The farmer must not expect too much from selling his beets and must ignore the promise Of getting the residuals back as free meals for his cattle, or as free manure for his land. His sale of beets should be outright and no other consideration should inter vene, more especially anything Of the nature of barter. In France, at any rate, the farmer buys his beet pulp from the sugar factory. Listen to what M. Leon Lindet, Professor Of the National Agronomial Institute, says It is not only in selling beets to the sugar manufacturers that the farmers come in contact with them, they buy their pulp and even molasses, the use of which extends more and more. The use of beet-sugar molasses by the farmer would return the enormous amount of potash which it removes from the soil, which when molasses is distilled finds its way into the soft soap pan instead of the soil. From what has been said it will be seen that the statements that the farmer practically gets back the beet almost as it left the farm, and for nothing, and that the soil is not exhausted, every constituent being returned, are statements neither of which will bear investigation. Even the statements as to Steffen' s slices of spent 'pu1p containing 3 per cent. Of sugar no longer holds good; all the sugar is now extracted in the Steffen process. In fact, the beet -sugar propagandists have hardly made a statement or a deduction which will bear the slightest investigation, which Is a great pity as all who are competent to know and have the interests of the industry at heart will at once concede.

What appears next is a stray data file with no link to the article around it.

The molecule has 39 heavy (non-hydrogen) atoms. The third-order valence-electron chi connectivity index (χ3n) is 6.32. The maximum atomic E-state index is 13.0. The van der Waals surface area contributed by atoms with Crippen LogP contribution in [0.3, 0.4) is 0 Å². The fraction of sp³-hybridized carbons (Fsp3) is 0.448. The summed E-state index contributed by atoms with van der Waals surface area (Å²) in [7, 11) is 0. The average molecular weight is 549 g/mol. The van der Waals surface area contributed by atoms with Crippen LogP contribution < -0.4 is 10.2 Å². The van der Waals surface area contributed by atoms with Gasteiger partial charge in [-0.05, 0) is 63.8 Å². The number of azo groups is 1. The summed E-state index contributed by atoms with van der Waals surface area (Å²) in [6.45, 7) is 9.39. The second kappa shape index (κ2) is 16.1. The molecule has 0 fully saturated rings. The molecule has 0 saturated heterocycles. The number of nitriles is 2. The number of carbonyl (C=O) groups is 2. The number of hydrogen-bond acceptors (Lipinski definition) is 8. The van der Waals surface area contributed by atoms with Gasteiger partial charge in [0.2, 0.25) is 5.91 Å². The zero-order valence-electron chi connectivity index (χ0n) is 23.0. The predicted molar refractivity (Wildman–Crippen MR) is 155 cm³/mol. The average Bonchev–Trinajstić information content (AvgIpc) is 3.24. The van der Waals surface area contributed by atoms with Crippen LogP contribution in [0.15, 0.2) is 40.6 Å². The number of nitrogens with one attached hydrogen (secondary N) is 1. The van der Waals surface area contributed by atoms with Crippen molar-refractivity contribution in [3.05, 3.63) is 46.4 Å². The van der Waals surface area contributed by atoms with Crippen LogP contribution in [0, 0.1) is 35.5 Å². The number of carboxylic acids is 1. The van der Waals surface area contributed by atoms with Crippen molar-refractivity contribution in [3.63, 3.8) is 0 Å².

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This book is a reproduction of an important historical work. Forgotten Books uses state-of-the-art technology to digitally reconstruct the work, preserving the original format whilst repairing imperfections present in the aged copy. In rare cases, an imperfection in the original, such as a blemish or missing page, may be replicated in our edition. We do, however, repair the vast majority of imperfections successfully; any imperfections that remain are intentionally left to preserve the state of such historical works.